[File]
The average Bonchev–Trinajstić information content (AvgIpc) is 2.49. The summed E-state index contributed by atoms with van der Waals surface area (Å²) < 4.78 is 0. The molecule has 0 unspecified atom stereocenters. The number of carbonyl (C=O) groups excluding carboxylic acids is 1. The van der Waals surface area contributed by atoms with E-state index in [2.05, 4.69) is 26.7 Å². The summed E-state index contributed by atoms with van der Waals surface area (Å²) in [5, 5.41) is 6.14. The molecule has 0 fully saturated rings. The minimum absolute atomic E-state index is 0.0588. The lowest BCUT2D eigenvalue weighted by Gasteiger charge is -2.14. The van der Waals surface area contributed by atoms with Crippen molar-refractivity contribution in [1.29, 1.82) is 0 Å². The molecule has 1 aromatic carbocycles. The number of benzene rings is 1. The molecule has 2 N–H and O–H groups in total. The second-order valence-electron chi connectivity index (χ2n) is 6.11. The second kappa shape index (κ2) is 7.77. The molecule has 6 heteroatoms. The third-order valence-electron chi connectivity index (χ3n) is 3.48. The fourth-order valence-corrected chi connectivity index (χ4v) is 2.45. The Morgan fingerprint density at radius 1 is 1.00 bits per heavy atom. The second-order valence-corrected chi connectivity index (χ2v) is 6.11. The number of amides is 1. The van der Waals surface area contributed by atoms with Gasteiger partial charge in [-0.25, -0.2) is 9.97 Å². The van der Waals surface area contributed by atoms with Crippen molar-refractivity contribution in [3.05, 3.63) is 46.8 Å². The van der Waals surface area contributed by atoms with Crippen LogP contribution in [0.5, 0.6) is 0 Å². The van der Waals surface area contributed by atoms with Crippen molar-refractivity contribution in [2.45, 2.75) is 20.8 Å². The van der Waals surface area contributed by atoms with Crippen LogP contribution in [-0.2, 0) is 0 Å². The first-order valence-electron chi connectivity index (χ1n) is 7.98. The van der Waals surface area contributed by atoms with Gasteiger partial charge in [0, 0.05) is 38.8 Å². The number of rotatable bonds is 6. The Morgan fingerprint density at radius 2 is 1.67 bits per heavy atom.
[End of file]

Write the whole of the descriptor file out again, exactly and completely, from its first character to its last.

The average Bonchev–Trinajstić information content (AvgIpc) is 2.49. The summed E-state index contributed by atoms with van der Waals surface area (Å²) < 4.78 is 0. The molecule has 0 unspecified atom stereocenters. The number of carbonyl (C=O) groups excluding carboxylic acids is 1. The van der Waals surface area contributed by atoms with E-state index in [2.05, 4.69) is 26.7 Å². The summed E-state index contributed by atoms with van der Waals surface area (Å²) in [5, 5.41) is 6.14. The molecule has 0 fully saturated rings. The minimum absolute atomic E-state index is 0.0588. The lowest BCUT2D eigenvalue weighted by Gasteiger charge is -2.14. The van der Waals surface area contributed by atoms with Crippen molar-refractivity contribution in [1.29, 1.82) is 0 Å². The molecule has 1 aromatic carbocycles. The number of benzene rings is 1. The molecule has 2 N–H and O–H groups in total. The second-order valence-electron chi connectivity index (χ2n) is 6.11. The second kappa shape index (κ2) is 7.77. The molecule has 6 heteroatoms. The third-order valence-electron chi connectivity index (χ3n) is 3.48. The fourth-order valence-corrected chi connectivity index (χ4v) is 2.45. The Morgan fingerprint density at radius 1 is 1.00 bits per heavy atom. The second-order valence-corrected chi connectivity index (χ2v) is 6.11. The number of amides is 1. The van der Waals surface area contributed by atoms with Gasteiger partial charge in [-0.25, -0.2) is 9.97 Å². The van der Waals surface area contributed by atoms with Crippen molar-refractivity contribution in [3.05, 3.63) is 46.8 Å². The van der Waals surface area contributed by atoms with Crippen LogP contribution in [0.5, 0.6) is 0 Å². The van der Waals surface area contributed by atoms with Crippen molar-refractivity contribution in [2.45, 2.75) is 20.8 Å². The van der Waals surface area contributed by atoms with Crippen LogP contribution in [-0.2, 0) is 0 Å². The first-order valence-electron chi connectivity index (χ1n) is 7.98. The van der Waals surface area contributed by atoms with Gasteiger partial charge in [0, 0.05) is 38.8 Å². The number of rotatable bonds is 6. The Morgan fingerprint density at radius 2 is 1.67 bits per heavy atom.